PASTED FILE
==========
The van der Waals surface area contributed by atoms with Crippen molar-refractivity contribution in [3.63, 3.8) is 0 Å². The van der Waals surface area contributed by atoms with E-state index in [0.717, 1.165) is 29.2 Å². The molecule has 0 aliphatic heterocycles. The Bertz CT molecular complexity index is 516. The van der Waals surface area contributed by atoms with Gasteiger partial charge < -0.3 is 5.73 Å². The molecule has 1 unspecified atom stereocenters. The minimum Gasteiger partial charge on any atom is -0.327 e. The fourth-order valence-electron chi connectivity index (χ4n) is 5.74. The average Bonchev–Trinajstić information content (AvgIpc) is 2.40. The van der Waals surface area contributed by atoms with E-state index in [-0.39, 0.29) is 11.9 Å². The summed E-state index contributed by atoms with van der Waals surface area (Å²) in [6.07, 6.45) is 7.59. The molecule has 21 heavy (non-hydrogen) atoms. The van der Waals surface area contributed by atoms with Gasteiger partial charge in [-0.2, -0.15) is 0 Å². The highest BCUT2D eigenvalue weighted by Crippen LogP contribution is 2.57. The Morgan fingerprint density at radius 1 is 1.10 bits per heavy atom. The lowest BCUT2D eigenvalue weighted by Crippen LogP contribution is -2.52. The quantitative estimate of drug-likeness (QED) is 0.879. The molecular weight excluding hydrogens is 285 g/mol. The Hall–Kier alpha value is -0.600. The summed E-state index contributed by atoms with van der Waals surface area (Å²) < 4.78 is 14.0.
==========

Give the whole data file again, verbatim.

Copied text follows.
The van der Waals surface area contributed by atoms with Crippen molar-refractivity contribution in [3.63, 3.8) is 0 Å². The van der Waals surface area contributed by atoms with E-state index in [0.717, 1.165) is 29.2 Å². The molecule has 0 aliphatic heterocycles. The Bertz CT molecular complexity index is 516. The van der Waals surface area contributed by atoms with Gasteiger partial charge < -0.3 is 5.73 Å². The molecule has 1 unspecified atom stereocenters. The minimum Gasteiger partial charge on any atom is -0.327 e. The fourth-order valence-electron chi connectivity index (χ4n) is 5.74. The average Bonchev–Trinajstić information content (AvgIpc) is 2.40. The van der Waals surface area contributed by atoms with E-state index in [-0.39, 0.29) is 11.9 Å². The summed E-state index contributed by atoms with van der Waals surface area (Å²) in [6.07, 6.45) is 7.59. The molecule has 21 heavy (non-hydrogen) atoms. The van der Waals surface area contributed by atoms with Gasteiger partial charge in [-0.2, -0.15) is 0 Å². The highest BCUT2D eigenvalue weighted by Crippen LogP contribution is 2.57. The Morgan fingerprint density at radius 1 is 1.10 bits per heavy atom. The lowest BCUT2D eigenvalue weighted by Crippen LogP contribution is -2.52. The quantitative estimate of drug-likeness (QED) is 0.879. The molecular weight excluding hydrogens is 285 g/mol. The Hall–Kier alpha value is -0.600. The summed E-state index contributed by atoms with van der Waals surface area (Å²) < 4.78 is 14.0.